[RFC v2][PATCH 4/9] Memory management - dump state

Dave Hansen dave at linux.vnet.ibm.com
Tue Aug 26 09:33:26 PDT 2008


On Sun, 2008-08-24 at 01:40 -0400, Oren Laadan wrote:
> >> +/* vma subtypes */
> >> +enum {
> >> +	CR_VMA_ANON = 1,
> >> +	CR_VMA_FILE
> >> +};
> > 
> > Is this really necessary, or can we infer it from the contents of the
> > VMA?
> 
> This classification eventually simplifies both dump and restore. For
> instance, it decides whether a file name follows or not.
> 
> There will be more, later:  CR_VMA_FILE_UNLINKED (mapped to an unlinked
> file), CR_VMA_ANON_SHARED (shared anonymous), CR_VMA_ANON_SHARED_SKIP
> (shared anonymous, had been sent before) and so on.

I still don't see there being a need to explicitly specify the
distinction.  Why should a VMA mapping an unlinked file be any different
from a linked one?  It should point over to the 'file' checkpoint
structure and let the real work be done there.

There are no truly anonymous shared areas.  They anon ones are still
file-backed as far as the kernel is concerned.  If we do the file saving
correctly, I think most of these problems just fall out.

> >>   struct cr_hdr_head {
> >>   	__u64 magic;
> >>
> >> @@ -83,4 +90,28 @@ struct cr_hdr_task {
> >>   	char comm[TASK_COMM_LEN];
> >>   } __attribute__ ((aligned (8)));
> >>
> >> +struct cr_hdr_mm {
> >> +	__u32 tag;	/* sharing identifier */
> > 
> > If this really is a sharing identifier, we need a:
> > 
> > struct cr_shared_object_ref {
> > 	__u32 tag;
> > }; 
> > 
> > And then one of *those* in the vma struct.  Make it much more idiot (aka
> > Dave) proof.
> 
> I figured the use of 'tag' for the identifiers of shared objects is clear.
> By using a __u32 the size of that field is immediately visible, while using
> a structure will hide the actual size; in turn this is what we want visible
> here (ABI), no ?

Either way you stack it, I think 'tag' is a horrendous variable name.
What kind of tag?  What does it do?  What does it tag?  What does it
reference?  What values are valid in there?

If we have a separate structure, we simply make it clear that the
structure will get used all over the place, and that it, too is part of
the ABI.  Knowing the sizes isn't as important as knowing that the ABI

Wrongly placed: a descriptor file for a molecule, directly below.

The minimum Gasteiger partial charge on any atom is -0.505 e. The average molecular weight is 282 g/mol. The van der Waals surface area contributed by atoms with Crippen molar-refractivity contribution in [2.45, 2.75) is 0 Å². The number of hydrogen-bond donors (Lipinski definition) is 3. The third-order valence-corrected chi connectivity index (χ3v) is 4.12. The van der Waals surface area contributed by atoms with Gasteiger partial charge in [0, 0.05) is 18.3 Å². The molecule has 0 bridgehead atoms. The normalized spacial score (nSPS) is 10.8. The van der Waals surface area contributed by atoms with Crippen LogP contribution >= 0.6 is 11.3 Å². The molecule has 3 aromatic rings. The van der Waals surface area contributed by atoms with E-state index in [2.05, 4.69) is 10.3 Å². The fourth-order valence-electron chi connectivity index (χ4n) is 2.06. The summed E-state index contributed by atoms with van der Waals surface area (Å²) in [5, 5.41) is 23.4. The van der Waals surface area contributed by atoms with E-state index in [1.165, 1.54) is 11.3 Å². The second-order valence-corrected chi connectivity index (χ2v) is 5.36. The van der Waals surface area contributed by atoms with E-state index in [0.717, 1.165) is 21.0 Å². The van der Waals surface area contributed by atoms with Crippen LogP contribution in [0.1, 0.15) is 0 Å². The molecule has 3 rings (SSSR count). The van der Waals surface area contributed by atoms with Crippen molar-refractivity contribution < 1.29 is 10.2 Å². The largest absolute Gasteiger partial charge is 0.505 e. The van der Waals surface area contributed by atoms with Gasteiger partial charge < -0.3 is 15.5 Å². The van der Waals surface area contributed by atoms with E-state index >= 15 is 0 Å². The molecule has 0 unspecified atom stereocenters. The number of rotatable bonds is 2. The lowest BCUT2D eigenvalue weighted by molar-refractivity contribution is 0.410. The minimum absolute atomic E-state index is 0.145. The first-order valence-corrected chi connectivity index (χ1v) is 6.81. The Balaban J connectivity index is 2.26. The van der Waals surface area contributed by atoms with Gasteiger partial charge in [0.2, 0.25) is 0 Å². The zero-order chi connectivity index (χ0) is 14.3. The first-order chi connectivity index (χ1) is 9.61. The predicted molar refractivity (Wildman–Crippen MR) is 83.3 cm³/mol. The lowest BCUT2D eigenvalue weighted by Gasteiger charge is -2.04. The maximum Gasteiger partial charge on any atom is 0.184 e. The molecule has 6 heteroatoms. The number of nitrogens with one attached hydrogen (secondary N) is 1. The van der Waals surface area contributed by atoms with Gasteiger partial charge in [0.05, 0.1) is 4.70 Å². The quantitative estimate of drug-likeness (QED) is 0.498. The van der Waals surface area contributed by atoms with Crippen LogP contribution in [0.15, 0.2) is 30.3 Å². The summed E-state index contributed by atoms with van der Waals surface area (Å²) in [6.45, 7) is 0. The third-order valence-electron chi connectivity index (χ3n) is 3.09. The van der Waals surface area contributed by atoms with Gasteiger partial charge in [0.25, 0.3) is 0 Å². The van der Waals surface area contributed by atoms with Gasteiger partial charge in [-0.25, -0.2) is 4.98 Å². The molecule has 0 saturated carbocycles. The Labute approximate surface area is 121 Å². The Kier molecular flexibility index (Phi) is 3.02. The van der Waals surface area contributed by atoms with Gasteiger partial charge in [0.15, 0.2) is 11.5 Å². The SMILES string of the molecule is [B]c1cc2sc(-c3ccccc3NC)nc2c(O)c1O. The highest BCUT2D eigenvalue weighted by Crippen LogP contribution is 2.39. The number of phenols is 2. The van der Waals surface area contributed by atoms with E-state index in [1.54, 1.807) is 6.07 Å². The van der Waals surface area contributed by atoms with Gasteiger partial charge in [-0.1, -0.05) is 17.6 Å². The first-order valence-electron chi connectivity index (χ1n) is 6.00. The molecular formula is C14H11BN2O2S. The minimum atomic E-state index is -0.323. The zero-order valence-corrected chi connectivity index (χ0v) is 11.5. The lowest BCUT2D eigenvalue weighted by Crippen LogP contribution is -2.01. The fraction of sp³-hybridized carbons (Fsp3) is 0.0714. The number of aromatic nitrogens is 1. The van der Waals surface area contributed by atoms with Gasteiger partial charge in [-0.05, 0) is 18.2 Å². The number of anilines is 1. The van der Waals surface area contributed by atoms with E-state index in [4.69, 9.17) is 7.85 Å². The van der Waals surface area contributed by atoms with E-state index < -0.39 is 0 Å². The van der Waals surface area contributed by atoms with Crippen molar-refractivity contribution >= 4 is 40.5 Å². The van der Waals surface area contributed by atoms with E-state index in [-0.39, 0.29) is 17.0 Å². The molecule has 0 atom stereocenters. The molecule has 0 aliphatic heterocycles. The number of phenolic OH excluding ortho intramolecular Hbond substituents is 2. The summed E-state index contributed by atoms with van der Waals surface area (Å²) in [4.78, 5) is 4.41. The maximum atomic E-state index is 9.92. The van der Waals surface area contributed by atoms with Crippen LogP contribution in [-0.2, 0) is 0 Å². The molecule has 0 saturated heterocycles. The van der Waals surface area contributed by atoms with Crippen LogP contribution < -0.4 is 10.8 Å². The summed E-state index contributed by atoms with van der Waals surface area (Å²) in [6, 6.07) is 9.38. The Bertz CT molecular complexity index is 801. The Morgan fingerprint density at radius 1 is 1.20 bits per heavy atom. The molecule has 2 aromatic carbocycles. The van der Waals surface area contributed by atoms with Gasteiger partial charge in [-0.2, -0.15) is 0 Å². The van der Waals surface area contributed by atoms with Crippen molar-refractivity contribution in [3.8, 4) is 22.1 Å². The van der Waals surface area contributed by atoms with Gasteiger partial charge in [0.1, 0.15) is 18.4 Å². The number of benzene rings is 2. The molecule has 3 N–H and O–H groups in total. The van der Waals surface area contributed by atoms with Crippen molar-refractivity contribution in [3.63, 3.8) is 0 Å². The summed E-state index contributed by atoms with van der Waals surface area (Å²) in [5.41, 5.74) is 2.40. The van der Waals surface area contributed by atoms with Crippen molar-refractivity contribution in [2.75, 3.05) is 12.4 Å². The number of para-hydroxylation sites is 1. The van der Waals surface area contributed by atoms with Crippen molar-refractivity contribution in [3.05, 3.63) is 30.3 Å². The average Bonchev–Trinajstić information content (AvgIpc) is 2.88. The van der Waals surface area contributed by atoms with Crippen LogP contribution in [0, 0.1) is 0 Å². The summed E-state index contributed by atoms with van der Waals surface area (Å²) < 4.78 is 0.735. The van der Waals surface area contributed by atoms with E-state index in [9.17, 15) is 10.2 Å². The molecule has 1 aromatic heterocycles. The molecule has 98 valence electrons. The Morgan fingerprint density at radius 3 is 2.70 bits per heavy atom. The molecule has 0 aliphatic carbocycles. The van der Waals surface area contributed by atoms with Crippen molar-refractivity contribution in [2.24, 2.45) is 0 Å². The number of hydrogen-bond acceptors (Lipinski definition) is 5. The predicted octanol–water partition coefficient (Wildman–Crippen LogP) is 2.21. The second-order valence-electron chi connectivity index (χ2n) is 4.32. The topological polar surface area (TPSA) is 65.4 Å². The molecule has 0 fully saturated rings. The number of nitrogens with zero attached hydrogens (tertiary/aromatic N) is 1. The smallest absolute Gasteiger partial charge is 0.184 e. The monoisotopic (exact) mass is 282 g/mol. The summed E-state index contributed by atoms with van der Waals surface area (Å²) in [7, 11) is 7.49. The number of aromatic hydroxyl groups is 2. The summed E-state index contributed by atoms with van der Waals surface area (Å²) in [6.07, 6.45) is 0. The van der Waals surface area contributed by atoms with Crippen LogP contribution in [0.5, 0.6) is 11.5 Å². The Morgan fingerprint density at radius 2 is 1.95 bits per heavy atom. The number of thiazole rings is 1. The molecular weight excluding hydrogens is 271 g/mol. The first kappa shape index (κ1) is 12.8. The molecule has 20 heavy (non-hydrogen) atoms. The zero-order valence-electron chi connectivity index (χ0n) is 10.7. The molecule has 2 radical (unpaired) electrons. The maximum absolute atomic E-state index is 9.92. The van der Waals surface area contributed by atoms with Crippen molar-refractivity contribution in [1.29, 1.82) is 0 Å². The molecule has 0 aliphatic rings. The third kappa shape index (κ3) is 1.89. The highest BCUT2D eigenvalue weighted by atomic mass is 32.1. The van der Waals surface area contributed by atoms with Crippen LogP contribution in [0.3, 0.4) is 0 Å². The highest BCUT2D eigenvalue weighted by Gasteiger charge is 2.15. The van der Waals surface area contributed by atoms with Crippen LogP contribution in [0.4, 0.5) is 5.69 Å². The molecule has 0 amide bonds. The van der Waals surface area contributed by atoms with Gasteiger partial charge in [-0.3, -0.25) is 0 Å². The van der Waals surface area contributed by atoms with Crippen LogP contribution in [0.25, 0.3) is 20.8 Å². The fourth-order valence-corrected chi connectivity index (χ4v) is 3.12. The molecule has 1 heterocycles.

is constant.

> >> +static int cr_vma_fill_pgarr(struct cr_ctx *ctx, struct cr_pgarr *pgarr,
> >> +			     struct vm_area_struct *vma, unsigned long *start)
> >> +{
> >> +	unsigned long end = vma->vm_end;
> >> +	unsigned long addr = *start;
> >> +	struct page **pagep;
> >> +	unsigned long *addrp;
> >> +	int cow, nr, ret = 0;
> >> +
> >> +	nr = pgarr->nleft;
> >> +	pagep = &pgarr->pages[pgarr->nused];
> >> +	addrp = &pgarr->addrs[pgarr->nused];
> >> +	cow = !!vma->vm_file;
> >> +
> >> +	while (addr < end) {
> >> +		struct page *page;
> >> +
> >> +		/* simplified version of get_user_pages(): already have vma,
> >> +		* only need FOLL_TOUCH, and (for now) ignore fault stats */
> >> +
> >> +		cond_resched();
> >> +		while (!(page = follow_page(vma, addr, FOLL_TOUCH))) {
> >> +			ret = handle_mm_fault(vma->vm_mm, vma, addr, 0);
> >> +			if (ret & VM_FAULT_ERROR) {
> >> +				if (ret & VM_FAULT_OOM)
> >> +					ret = -ENOMEM;
> >> +				else if (ret & VM_FAULT_SIGBUS)
> >> +					ret = -EFAULT;
> >> +				else
> >> +					BUG();
> >> +				break;
> >> +			}
> >> +			cond_resched();
> >> +		}
> > 
> > At best this needs to get folded back into its own function.  This is
> 
> This is almost identical to the original - see the preceding comment.

Exactly.  The code is copy-and-pasted.  If there's a bug in the
original, who will change this one?  Better to simply consolidate the
code into one copy.

> > pretty hard to read as-is.  Also, are there truly no in-kernel functions
> > that can be used for this?
> 
> Can you suggest one ?

This is where the mentality has to shift.  Instead of thinking "there is
no exact in-kernel match for what I want here" we need to consider that
we can modify the in-kernel ones.  They can be modified to suit both
existing and the new needs that we have.

> >> +	for (pgarr = ctx->pgarr; pgarr; pgarr = pgarr->next) {
> >> +		struct page **pages = pgarr->pages;
> >> +		int nr = pgarr->nused;
> >> +		void *ptr;
> >> +
> >> +		while (nr--) {
> >> +			ptr = kmap(*pages);
> >> +			ret = cr_kwrite(ctx, ptr, PAGE_SIZE);
> >> +			kunmap(*pages);
> > 
> > Why not use kmap_atomic() here?
> 
> It is my understanding that the code must not sleep between kmap_atomic()
> and kunmap_atomic().

Yes, but you're going to absolutely kill performance on systems which
have expensive global TLB flushes.  Frequent kmaps()s should be avoided
at all costs.

The best way around this would be to change the interface to cr_kwrite()
so that it didn't have to use *mapped* kernel memory.  Maybe an
interface that takes 'struct page'.  Or, one where we kmap_atomic() the
buffer, kunmap_atomic(), copy to a temporary buffer, then cr_kwrite().

> >> +static int cr_write_vma(struct cr_ctx *ctx, struct vm_area_struct *vma)
> >> +{
> >> +	struct cr_hdr h;
> >> +	struct cr_hdr_vma *hh = ctx->hbuf;
> >> +	char *fname = NULL;
> >> +	int flen = 0, how, nr, ret;
> >> +
> >> +	h.type = CR_HDR_VMA;
> >> +	h.len = sizeof(*hh);
> >> +	h.ptag = 0;
> >> +
> >> +	hh->vm_start = vma->vm_start;
> >> +	hh->vm_end = vma->vm_end;
> >> +	hh->vm_page_prot = vma->vm_page_prot.pgprot;
> >> +	hh->vm_flags = vma->vm_flags;
> >> +	hh->vm_pgoff = vma->vm_pgoff;
> >> +
> >> +	if (vma->vm_flags & (VM_SHARED | VM_IO | VM_HUGETLB | VM_NONLINEAR)) {
> >> +		pr_warning("CR: unknown VMA %#lx\n", vma->vm_flags);
> >> +		return -ETXTBSY;
> >> +	}
> > 
> > Hmmm.  Interesting error code for VM_HUGETLB.  :)
> 
> :)  well, the usual EINVAL didn't seem suitable. Any better suggestions ?

-ENOSUP might be clearest for now.  "Your system call tried to do
something unsupported."

-- Dave



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